1. Valuing Diversity in Equal Protection Analysis

      The application of equal protection analysis to jury selection tends to get lost in the scholarly divisions between constitutional law and criminal procedure. Once we resituate Batson in the equal protection context, however, the case begins to look like an outlier from the other areas of law in which the Court allows consideration of race in order to promote diversity. (209) Although the Court has banned affirmative action in government hiring and contracting, (210) it has repeatedly allowed consideration of race for instrumental purposes related to diversity and representation. (211) For example, the Court has allowed universities to consider race as a "plus factor" in student admissions, even though that exacts a much higher cost on excluded students than the consideration would on jurors not chosen for a particular jury. (212) More striking yet, even the more conservative majority of the Court has allowed legislators sorting voters into legislative districts (a process quite similar to jury selection) to assume that race predicts voting behavior so long as they are not too obvious about it. (213) Only the Batson Court rejected any consideration of race despite the existence of a countervailing constitutional principle promoting diversity--that of the fair cross section doctrine.

      The breakdown of votes in the Supreme Court's Batson line of cases also presents a strange ideological reversal of the normal discussions on color blindness versus diversity. Only in the jury cases do the more conservative Justices argue that race consciousness does not equate to racism, and that diversity is necessary to combat the racism inherent in our society and thus in our jury system. (214) Stranger still, only in the jury cases do the more liberal justices deny the salience of race and proclaim the importance of aspirational color blindness as a model to the cynical public. (215) Neither side has ever conceded its inconsistency on these issues. (216)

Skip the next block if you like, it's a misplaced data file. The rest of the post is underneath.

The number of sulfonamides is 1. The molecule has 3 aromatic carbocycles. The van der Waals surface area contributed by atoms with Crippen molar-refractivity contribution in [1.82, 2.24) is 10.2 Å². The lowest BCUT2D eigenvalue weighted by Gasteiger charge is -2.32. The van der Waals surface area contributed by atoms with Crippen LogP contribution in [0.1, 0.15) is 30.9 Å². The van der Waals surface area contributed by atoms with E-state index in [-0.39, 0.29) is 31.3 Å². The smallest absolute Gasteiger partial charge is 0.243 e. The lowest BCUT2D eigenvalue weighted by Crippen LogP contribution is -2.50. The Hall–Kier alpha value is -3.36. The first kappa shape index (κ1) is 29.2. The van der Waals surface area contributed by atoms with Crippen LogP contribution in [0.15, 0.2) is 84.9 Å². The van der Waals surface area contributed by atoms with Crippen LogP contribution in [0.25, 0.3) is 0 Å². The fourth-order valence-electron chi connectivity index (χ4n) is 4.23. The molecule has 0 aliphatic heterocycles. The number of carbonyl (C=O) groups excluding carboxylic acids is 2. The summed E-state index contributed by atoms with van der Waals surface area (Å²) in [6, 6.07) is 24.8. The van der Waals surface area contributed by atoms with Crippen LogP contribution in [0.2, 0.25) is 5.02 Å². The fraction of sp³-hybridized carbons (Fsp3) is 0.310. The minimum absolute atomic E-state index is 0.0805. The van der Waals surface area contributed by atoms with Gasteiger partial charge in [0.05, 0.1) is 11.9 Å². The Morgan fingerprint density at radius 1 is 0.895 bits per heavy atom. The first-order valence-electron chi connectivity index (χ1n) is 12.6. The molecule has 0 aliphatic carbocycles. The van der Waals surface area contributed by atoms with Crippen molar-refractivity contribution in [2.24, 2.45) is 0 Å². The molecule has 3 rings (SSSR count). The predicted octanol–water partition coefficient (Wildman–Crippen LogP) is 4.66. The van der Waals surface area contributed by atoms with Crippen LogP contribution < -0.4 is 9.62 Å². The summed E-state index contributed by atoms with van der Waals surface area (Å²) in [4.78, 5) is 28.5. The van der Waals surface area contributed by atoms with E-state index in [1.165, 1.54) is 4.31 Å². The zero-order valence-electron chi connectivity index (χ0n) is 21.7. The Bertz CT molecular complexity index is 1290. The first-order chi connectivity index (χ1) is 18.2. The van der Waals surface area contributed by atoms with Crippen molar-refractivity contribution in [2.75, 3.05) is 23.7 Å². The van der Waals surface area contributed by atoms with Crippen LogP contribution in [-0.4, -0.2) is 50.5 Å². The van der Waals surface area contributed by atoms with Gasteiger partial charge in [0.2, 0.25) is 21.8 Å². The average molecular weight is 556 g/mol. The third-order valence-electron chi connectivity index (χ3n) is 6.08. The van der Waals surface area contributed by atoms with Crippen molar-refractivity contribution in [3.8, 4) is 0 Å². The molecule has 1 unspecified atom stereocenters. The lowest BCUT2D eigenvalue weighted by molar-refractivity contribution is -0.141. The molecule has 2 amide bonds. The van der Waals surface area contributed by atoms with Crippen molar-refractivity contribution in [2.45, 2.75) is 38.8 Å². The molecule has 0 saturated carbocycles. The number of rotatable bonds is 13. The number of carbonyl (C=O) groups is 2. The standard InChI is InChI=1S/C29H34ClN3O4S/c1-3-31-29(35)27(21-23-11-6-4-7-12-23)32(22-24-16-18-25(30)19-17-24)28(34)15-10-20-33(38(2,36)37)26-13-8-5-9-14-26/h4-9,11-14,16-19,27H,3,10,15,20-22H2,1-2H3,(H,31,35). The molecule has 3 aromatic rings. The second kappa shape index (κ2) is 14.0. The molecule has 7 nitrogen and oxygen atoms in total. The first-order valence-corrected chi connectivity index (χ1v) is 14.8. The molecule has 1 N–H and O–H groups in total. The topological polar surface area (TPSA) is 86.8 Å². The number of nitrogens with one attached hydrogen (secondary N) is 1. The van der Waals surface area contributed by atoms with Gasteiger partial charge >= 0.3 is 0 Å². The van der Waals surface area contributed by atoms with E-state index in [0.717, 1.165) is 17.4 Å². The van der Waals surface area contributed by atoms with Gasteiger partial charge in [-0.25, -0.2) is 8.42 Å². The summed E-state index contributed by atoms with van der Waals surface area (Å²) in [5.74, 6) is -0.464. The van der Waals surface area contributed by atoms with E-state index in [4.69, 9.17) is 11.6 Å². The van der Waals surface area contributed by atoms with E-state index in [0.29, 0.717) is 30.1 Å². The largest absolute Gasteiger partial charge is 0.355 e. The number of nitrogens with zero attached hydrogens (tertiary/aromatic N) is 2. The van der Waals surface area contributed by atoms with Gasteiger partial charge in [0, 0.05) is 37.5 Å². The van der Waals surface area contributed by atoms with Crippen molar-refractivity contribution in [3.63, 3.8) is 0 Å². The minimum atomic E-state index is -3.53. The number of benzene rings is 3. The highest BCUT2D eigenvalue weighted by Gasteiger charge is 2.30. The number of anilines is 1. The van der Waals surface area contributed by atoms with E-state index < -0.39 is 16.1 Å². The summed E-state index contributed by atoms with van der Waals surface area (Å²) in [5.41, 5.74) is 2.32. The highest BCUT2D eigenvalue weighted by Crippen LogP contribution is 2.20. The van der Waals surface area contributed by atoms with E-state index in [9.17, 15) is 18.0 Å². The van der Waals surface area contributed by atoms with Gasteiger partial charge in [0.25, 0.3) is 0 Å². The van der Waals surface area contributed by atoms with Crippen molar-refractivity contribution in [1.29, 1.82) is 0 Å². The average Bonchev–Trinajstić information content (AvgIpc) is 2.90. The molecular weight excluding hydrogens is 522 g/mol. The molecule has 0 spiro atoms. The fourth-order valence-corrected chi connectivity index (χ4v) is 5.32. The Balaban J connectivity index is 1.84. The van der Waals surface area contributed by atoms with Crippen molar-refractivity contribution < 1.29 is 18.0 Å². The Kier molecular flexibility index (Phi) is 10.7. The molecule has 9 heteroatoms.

In comparison to the Batson cases, the Supreme Court has come to different conclusions about the constitutional value of diversity in the cases governing affirmative action in student admission. In Grutter v. Bollinger, a narrow majority of the Court allowed the University of Michigan Law School the leeway to consider race as a "plus factor" in order to promote diversity in its student body as an important educational tool. (217) The viewpoint that racial experience matters does not, the Court argued, equate to a belief that minorities always represent a particular viewpoint. It rebuts such stereotypes:

      Just as growing up in a particular region or having particular professional experiences is likely to affect an individual's views, so too is one's own, unique experience of being a racial minority in a society, like our own, in which race unfortunately still matters. The Law School has determined, based on its experience and expertise, that a "critical mass" of underrepresented minorities is necessary to further its compelling interest in securing the educational benefits of a diverse student body. (218) Diversity, the majority reasoned, increases the likelihood that different viewpoints will be represented during classroom debates and that stereotypes will be broken down. (219)